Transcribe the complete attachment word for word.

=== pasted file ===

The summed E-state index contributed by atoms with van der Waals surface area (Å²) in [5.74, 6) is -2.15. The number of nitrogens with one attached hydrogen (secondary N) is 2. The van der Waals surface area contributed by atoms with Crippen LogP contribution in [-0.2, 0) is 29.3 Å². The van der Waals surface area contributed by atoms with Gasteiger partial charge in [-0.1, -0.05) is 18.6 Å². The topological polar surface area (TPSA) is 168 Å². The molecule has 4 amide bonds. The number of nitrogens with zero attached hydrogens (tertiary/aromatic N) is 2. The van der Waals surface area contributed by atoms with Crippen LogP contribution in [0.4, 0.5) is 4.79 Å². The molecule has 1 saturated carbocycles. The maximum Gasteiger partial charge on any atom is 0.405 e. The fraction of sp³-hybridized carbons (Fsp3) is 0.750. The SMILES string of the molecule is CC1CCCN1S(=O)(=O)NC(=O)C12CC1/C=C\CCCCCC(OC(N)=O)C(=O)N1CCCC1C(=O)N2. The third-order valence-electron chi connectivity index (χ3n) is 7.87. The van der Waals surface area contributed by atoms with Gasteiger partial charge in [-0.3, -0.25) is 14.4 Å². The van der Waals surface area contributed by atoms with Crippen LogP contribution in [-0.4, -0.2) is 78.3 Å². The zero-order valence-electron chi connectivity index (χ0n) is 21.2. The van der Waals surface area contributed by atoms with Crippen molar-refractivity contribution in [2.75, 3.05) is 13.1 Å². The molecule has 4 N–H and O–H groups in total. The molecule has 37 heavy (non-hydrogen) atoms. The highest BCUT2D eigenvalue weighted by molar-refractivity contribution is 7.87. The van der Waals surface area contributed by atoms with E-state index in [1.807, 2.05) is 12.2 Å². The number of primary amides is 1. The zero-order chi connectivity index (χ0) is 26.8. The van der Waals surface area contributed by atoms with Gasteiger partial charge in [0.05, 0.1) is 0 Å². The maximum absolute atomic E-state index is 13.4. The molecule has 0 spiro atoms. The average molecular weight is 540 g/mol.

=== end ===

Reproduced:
The summed E-state index contributed by atoms with van der Waals surface area (Å²) in [5.74, 6) is -2.15. The number of nitrogens with one attached hydrogen (secondary N) is 2. The van der Waals surface area contributed by atoms with Crippen LogP contribution in [-0.2, 0) is 29.3 Å². The van der Waals surface area contributed by atoms with Gasteiger partial charge in [-0.1, -0.05) is 18.6 Å². The topological polar surface area (TPSA) is 168 Å². The molecule has 4 amide bonds. The number of nitrogens with zero attached hydrogens (tertiary/aromatic N) is 2. The van der Waals surface area contributed by atoms with Crippen LogP contribution in [0.4, 0.5) is 4.79 Å². The molecule has 1 saturated carbocycles. The maximum Gasteiger partial charge on any atom is 0.405 e. The fraction of sp³-hybridized carbons (Fsp3) is 0.750. The SMILES string of the molecule is CC1CCCN1S(=O)(=O)NC(=O)C12CC1/C=C\CCCCCC(OC(N)=O)C(=O)N1CCCC1C(=O)N2. The third-order valence-electron chi connectivity index (χ3n) is 7.87. The van der Waals surface area contributed by atoms with Gasteiger partial charge in [-0.3, -0.25) is 14.4 Å². The van der Waals surface area contributed by atoms with Crippen LogP contribution in [-0.4, -0.2) is 78.3 Å². The zero-order valence-electron chi connectivity index (χ0n) is 21.2. The van der Waals surface area contributed by atoms with Crippen molar-refractivity contribution in [2.75, 3.05) is 13.1 Å². The molecule has 4 N–H and O–H groups in total. The molecule has 37 heavy (non-hydrogen) atoms. The highest BCUT2D eigenvalue weighted by molar-refractivity contribution is 7.87. The van der Waals surface area contributed by atoms with E-state index in [1.807, 2.05) is 12.2 Å². The number of primary amides is 1. The zero-order chi connectivity index (χ0) is 26.8. The van der Waals surface area contributed by atoms with Gasteiger partial charge in [0.05, 0.1) is 0 Å². The maximum absolute atomic E-state index is 13.4. The molecule has 0 spiro atoms. The average molecular weight is 540 g/mol.